Probably because the FCC isn’t going to take any complaints of that nature lodged against the Discovery Channel seriously.

Plus, we all know anti-nudity people only watch PAX.

So, then how did they see the janet jackson thing, as i dont think PAX did the superbowl??

It’s science and they’re indiginous people. It’s different then. Apparantly.

Errrr, people are stupid?

That is weird though, weird like when I saw a movie that was rated PG, but had a ton of blood, and gore, and nudity. o-0 Come to think of it, the nudity was of people in remote tribe type places, so maybe it ‘didn’t count’ CoughStupidCough. T_T

What movie were you watching?

anyway back on topic usauly they sensor out nudity on there programs( you know that fuzzy effect they use all the time) maybe they didn’t this time cause there was to much to sensor.Was there at least a warning at the beginning of the show to tell you about the nudity?

:moogle: yeah then they can’t be held responsible because they warned you ahead of time.

First off is that it’s science. Second off is that it’s not meant to be sexual in any way, because they never wear clothes. Whereas a “civilized” person baring her breast is always taken to be raunchy.

Well maybe it thinks you’re stupid, HOW ABOUT THAT HUH?! :hyperven: :hyperven: :hyperven: :hyperven:

Kay I’m making a vow. I’m not gonna make anymore stupid posts from now on.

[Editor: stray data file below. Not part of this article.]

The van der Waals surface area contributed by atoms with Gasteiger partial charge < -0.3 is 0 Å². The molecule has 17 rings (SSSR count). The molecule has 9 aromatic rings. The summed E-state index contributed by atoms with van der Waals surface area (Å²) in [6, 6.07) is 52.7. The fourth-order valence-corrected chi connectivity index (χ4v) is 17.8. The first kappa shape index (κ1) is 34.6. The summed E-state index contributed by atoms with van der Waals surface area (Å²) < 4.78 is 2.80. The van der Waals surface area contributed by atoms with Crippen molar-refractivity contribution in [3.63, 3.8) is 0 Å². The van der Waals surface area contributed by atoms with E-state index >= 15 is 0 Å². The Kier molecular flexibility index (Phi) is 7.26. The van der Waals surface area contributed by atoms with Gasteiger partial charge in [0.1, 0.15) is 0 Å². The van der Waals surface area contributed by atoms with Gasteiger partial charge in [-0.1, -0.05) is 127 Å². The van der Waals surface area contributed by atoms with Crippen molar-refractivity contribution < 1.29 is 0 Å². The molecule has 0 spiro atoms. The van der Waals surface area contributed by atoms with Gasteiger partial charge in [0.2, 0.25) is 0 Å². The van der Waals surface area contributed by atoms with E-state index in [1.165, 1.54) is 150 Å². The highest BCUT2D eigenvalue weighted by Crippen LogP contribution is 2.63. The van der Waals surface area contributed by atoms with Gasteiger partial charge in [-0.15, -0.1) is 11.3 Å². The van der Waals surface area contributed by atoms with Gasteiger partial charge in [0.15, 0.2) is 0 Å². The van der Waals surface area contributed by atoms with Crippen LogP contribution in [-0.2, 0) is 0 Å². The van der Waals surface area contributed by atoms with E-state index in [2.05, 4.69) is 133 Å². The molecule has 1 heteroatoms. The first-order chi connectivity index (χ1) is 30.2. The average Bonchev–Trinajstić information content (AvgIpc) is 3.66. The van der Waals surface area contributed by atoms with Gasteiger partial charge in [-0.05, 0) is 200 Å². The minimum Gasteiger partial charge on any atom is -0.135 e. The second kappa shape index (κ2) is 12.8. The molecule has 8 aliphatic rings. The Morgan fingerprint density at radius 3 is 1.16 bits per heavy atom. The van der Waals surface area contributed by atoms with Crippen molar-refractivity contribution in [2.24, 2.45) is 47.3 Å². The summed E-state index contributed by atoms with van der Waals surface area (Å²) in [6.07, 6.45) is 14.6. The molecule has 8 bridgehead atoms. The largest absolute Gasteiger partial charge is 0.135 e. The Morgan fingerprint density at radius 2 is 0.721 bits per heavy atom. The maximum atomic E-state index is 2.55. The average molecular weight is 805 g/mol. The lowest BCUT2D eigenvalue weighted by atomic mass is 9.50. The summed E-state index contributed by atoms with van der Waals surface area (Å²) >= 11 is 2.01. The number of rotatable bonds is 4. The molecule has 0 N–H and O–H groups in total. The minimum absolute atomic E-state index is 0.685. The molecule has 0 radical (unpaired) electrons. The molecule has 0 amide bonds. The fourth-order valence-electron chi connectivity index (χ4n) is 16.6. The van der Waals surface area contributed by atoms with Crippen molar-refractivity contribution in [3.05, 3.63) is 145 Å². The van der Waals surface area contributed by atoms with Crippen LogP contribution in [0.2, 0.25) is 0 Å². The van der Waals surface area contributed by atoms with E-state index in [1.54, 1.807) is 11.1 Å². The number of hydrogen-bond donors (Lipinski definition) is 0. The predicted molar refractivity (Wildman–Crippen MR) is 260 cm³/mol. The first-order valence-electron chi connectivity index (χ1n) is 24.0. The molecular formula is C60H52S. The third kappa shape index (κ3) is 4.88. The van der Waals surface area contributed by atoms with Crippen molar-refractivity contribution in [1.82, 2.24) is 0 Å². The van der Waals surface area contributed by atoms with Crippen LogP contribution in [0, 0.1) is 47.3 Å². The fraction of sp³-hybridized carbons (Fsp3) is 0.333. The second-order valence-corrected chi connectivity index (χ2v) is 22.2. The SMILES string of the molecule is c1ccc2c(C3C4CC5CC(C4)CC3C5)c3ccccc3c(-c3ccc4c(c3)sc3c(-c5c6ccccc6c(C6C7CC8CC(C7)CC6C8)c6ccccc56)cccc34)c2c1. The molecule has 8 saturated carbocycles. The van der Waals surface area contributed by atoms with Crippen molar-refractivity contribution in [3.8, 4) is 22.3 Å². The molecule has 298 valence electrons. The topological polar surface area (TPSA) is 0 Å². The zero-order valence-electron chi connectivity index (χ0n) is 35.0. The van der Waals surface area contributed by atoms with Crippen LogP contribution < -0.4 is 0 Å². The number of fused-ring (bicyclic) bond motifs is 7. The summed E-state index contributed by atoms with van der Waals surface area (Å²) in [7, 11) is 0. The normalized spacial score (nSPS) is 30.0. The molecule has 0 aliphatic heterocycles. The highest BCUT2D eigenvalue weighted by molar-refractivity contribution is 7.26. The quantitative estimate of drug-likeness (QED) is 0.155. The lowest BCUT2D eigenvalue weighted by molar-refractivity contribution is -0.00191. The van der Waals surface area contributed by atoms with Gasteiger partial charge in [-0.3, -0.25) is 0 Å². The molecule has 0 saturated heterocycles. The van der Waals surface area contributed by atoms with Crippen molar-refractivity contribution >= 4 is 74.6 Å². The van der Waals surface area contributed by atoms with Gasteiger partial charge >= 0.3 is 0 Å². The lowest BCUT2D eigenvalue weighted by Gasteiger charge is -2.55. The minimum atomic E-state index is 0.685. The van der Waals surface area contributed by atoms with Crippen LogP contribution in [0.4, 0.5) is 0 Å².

Great now all you need to do is work on that double posting problem.

:moogle: zing!

You guys want to know why Discovery can get away with that? They’re cable.

The Super Bowl was on network TV which is regulated by the FCC. Hence the overboard reaction to Janet Jackson’s saggy old tit.

Cable is a pay service. They can show whatever they want. The channels have their own censors and censor themselves. Thats why there’s no swearing on MTV. But even that is getting more lax. Look at the FX channel. They swear in all their shows now. And they show some nudity. (And not in a scientific way.)

Basically, the FCC has no jurisdiction over cable.

Something about a bunch of guys in the army.

Did it star Bill Murray or Matthew Broderick? :moogle:

Sparrowhawk, Cait Sith, please stay on topic.

In our society, nudity is considered wrong because it causes sexual arousal, which a lot of people (in power) consider a BAD thing.

The irony being, nudity is arousing ONLY because it is a forbidden thing. If everybody were naked all the time, nobody would care. The tribesmen certainly don’t.

Dave has a point that they wouldn’t get away with something like that on Network TV. The assumption is that on Cable, you decide what you get to see, so if you are easily offended, or have minors in your household, it’s YOUR responsibility what you (or they) see. With Network channels you’re stuck with what they air, and when it’s UNANNOUNCED nudity (like the Janet thing) it is ‘forced’ on you.

Yes, this is all hypocrisy. But that’s humanity for you.

The FCC is allowed to regulate broadcast channels because the FCC has jurisdiction over civilian use of electromagnetic signals. They have absolutely no control over cable because cable is not broadcast.

Eric Idle once got fined by the FCC for saying “fuck.” In response, he wrote a song called “Fuck You Very Much” which says “fuck” at least once per line.